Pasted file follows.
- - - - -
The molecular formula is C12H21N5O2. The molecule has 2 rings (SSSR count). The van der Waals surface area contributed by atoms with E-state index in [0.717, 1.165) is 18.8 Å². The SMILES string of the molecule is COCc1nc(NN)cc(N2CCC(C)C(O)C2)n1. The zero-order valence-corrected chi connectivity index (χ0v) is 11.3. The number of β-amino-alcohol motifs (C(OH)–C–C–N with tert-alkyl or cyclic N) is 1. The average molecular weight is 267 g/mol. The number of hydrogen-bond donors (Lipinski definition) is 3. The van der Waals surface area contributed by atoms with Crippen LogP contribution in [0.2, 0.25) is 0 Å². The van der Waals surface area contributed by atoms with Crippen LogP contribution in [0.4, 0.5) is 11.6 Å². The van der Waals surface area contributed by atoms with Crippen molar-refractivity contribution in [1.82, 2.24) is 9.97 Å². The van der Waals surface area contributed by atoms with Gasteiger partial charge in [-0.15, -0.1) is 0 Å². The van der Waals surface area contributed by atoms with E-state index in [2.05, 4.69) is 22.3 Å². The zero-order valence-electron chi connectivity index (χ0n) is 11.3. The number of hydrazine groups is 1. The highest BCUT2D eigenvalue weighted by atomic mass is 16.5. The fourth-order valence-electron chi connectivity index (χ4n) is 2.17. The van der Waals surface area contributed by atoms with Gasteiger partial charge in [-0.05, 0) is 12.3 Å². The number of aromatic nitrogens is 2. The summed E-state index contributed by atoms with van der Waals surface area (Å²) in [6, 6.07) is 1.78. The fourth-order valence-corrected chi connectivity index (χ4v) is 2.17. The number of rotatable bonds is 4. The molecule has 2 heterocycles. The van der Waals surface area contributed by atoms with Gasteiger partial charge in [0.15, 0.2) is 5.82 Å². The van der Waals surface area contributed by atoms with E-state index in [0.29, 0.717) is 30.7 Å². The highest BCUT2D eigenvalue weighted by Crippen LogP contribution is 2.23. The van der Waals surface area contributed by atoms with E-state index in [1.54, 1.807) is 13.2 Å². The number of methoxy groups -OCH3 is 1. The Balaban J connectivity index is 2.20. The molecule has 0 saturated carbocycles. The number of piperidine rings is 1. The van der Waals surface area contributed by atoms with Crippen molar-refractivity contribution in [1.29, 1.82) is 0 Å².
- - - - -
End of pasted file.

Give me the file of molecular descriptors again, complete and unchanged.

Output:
The molecular formula is C12H21N5O2. The molecule has 2 rings (SSSR count). The van der Waals surface area contributed by atoms with E-state index in [0.717, 1.165) is 18.8 Å². The SMILES string of the molecule is COCc1nc(NN)cc(N2CCC(C)C(O)C2)n1. The zero-order valence-corrected chi connectivity index (χ0v) is 11.3. The number of β-amino-alcohol motifs (C(OH)–C–C–N with tert-alkyl or cyclic N) is 1. The average molecular weight is 267 g/mol. The number of hydrogen-bond donors (Lipinski definition) is 3. The van der Waals surface area contributed by atoms with Crippen LogP contribution in [0.2, 0.25) is 0 Å². The van der Waals surface area contributed by atoms with Crippen LogP contribution in [0.4, 0.5) is 11.6 Å². The van der Waals surface area contributed by atoms with Crippen molar-refractivity contribution in [1.82, 2.24) is 9.97 Å². The van der Waals surface area contributed by atoms with Gasteiger partial charge in [-0.15, -0.1) is 0 Å². The van der Waals surface area contributed by atoms with E-state index in [2.05, 4.69) is 22.3 Å². The zero-order valence-electron chi connectivity index (χ0n) is 11.3. The number of hydrazine groups is 1. The highest BCUT2D eigenvalue weighted by atomic mass is 16.5. The fourth-order valence-electron chi connectivity index (χ4n) is 2.17. The van der Waals surface area contributed by atoms with Gasteiger partial charge in [-0.05, 0) is 12.3 Å². The number of aromatic nitrogens is 2. The summed E-state index contributed by atoms with van der Waals surface area (Å²) in [6, 6.07) is 1.78. The fourth-order valence-corrected chi connectivity index (χ4v) is 2.17. The number of rotatable bonds is 4. The molecule has 2 heterocycles. The van der Waals surface area contributed by atoms with Gasteiger partial charge in [0.15, 0.2) is 5.82 Å². The van der Waals surface area contributed by atoms with E-state index in [0.29, 0.717) is 30.7 Å². The highest BCUT2D eigenvalue weighted by Crippen LogP contribution is 2.23. The van der Waals surface area contributed by atoms with E-state index in [1.54, 1.807) is 13.2 Å². The number of methoxy groups -OCH3 is 1. The Balaban J connectivity index is 2.20. The molecule has 0 saturated carbocycles. The number of piperidine rings is 1. The van der Waals surface area contributed by atoms with Crippen molar-refractivity contribution in [1.29, 1.82) is 0 Å².